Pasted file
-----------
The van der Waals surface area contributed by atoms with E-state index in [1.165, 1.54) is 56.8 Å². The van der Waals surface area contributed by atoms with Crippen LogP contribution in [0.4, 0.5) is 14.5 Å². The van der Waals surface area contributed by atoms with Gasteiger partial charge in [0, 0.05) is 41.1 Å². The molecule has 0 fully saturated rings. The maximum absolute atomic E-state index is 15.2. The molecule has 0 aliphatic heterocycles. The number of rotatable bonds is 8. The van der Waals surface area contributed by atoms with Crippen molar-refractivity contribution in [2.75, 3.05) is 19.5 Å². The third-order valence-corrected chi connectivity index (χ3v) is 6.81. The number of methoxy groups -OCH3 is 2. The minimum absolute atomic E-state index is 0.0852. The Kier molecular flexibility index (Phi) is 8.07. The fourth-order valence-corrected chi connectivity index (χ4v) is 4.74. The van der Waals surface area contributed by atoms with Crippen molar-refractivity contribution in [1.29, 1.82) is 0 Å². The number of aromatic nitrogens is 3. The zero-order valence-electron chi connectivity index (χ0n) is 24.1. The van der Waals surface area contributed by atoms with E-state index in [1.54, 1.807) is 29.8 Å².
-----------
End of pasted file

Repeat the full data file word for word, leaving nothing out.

The van der Waals surface area contributed by atoms with E-state index in [1.165, 1.54) is 56.8 Å². The van der Waals surface area contributed by atoms with Crippen LogP contribution in [0.4, 0.5) is 14.5 Å². The van der Waals surface area contributed by atoms with Gasteiger partial charge in [0, 0.05) is 41.1 Å². The molecule has 0 fully saturated rings. The maximum absolute atomic E-state index is 15.2. The molecule has 0 aliphatic heterocycles. The number of rotatable bonds is 8. The van der Waals surface area contributed by atoms with Crippen molar-refractivity contribution in [2.75, 3.05) is 19.5 Å². The third-order valence-corrected chi connectivity index (χ3v) is 6.81. The number of methoxy groups -OCH3 is 2. The minimum absolute atomic E-state index is 0.0852. The Kier molecular flexibility index (Phi) is 8.07. The fourth-order valence-corrected chi connectivity index (χ4v) is 4.74. The van der Waals surface area contributed by atoms with Crippen molar-refractivity contribution in [1.29, 1.82) is 0 Å². The number of aromatic nitrogens is 3. The zero-order valence-electron chi connectivity index (χ0n) is 24.1. The van der Waals surface area contributed by atoms with E-state index in [1.54, 1.807) is 29.8 Å².